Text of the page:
Milk mustaches, that is.
But the milk industry is trying to make its product as hip as the leading-not to mention slim-ladies of fashion, entertainment and sport.
The "Milk, what a surprise!" campaign, created by New York agency Bozell for the National Fluid Milk Processor Promotion Board, represents one of several multimillion-dollar efforts now under way from different segments of the industry.
Milk ads don't lack creativity. Besides the mustache advertising, the "Got milk" campaign that Goodby, Silverstein & Partners, San Francisco, created for the California Milk Processor Board has won a Clio
and two Obies. It has also boosted grocery sales of milk by 7% in
California while the rest of the U.S. stayed flat.
However, consistently moving the sales needle will be a bigger feat since
several problems stubbornly plague the industry:
Milk sales have been going sour for decades.
Controversy has ranged from fat content to the hormones farmers use to
The industry has at least one zealous, deep-pocketed foe in millionaire
Phil Sokoloff. In his latest $500,000 in ads, created in-house, Mr.
Sokoloff questioned 2% milk's "low-fat" designation.
The producers are reluctant to push their hottest product.
Per capita milk consumption has been dropping since 1970. In '83,
Americans drank 25.9 gallons apiece annually, and a decade later, it was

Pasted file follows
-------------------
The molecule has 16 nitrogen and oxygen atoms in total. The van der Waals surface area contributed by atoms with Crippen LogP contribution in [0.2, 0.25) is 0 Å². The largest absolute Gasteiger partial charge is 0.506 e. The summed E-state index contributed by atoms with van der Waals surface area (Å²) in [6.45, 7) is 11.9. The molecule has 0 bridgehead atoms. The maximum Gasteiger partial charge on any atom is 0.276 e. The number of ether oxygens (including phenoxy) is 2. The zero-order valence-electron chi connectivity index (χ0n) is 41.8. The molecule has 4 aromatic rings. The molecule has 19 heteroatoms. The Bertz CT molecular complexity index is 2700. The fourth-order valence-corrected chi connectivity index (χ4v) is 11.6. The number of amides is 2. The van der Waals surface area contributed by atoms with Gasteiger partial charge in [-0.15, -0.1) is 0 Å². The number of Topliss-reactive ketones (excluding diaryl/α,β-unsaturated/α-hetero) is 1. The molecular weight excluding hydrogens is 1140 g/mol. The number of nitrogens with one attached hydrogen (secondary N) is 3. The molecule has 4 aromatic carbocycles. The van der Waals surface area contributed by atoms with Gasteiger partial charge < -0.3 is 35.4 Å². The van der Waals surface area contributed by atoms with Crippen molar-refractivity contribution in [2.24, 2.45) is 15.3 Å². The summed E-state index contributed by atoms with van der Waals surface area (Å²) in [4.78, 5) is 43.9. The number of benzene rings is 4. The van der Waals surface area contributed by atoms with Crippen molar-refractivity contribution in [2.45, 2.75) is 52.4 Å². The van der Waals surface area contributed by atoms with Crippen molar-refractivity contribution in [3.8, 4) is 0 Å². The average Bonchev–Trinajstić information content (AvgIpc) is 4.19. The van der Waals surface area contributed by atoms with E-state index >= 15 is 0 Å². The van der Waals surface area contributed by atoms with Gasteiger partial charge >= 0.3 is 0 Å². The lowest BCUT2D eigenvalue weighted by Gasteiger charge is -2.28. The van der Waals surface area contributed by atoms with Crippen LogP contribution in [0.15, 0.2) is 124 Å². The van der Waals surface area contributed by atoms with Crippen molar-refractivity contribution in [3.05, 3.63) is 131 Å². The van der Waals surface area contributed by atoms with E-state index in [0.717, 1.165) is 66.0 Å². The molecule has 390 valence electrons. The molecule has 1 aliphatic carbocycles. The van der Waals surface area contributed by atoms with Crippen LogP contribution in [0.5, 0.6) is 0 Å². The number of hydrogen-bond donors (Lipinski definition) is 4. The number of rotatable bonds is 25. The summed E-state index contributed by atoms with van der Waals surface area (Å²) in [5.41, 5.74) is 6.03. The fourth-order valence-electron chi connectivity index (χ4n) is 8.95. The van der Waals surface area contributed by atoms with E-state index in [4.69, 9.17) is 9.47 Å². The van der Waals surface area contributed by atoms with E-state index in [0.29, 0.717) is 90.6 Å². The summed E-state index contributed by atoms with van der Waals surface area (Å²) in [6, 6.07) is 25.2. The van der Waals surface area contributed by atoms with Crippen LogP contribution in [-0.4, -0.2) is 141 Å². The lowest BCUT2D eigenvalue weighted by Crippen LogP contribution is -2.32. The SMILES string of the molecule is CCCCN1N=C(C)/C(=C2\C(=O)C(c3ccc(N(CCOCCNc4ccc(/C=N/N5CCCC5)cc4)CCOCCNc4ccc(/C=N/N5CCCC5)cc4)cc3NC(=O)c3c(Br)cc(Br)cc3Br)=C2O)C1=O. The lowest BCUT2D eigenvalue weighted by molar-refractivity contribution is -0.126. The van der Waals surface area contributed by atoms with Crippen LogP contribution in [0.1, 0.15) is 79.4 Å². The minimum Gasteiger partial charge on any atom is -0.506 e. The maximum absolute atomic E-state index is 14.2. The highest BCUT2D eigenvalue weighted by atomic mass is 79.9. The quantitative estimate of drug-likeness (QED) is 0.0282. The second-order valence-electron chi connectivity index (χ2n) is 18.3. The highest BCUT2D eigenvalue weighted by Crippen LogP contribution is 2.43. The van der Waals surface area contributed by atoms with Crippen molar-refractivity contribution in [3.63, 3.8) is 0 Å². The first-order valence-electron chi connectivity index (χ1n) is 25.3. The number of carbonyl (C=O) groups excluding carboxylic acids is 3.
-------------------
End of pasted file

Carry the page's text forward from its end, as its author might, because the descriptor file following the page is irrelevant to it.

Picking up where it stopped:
down nearly 5% to 24.7.
Milk sales totaled $8.8 billion for the 52 weeks ended March 26,
according to Information Resources Inc., up 1.9% from the previous year.
"Milk has been taking a drubbing for the past 30 years," said Jay
Schulberg, chief creative officer at Bozell. "People's attitudes and
perceptions have to be changed."
Milk might benefit from more aggressive ad support, too. Among beverages
in general, milk has a 16% volume share but only 4% of the ad spending.
New-product development was estimated by one industry executive as
one-20th that of soft drinks.
The $52 million milk mustache campaign recognizes the diverse tastes of
milk drinkers. Celebrities like Christie Brinkley, Mary Lou Retton and
Joan Lunden, praise different kinds of milk for various nutritional
The campaign could be looking at significant expansion. The promotion
board agreed to fund the work this year on a trial basis; it will vote in
early '96 whether to double the effort.
"All milk advertising before this has basically been generic,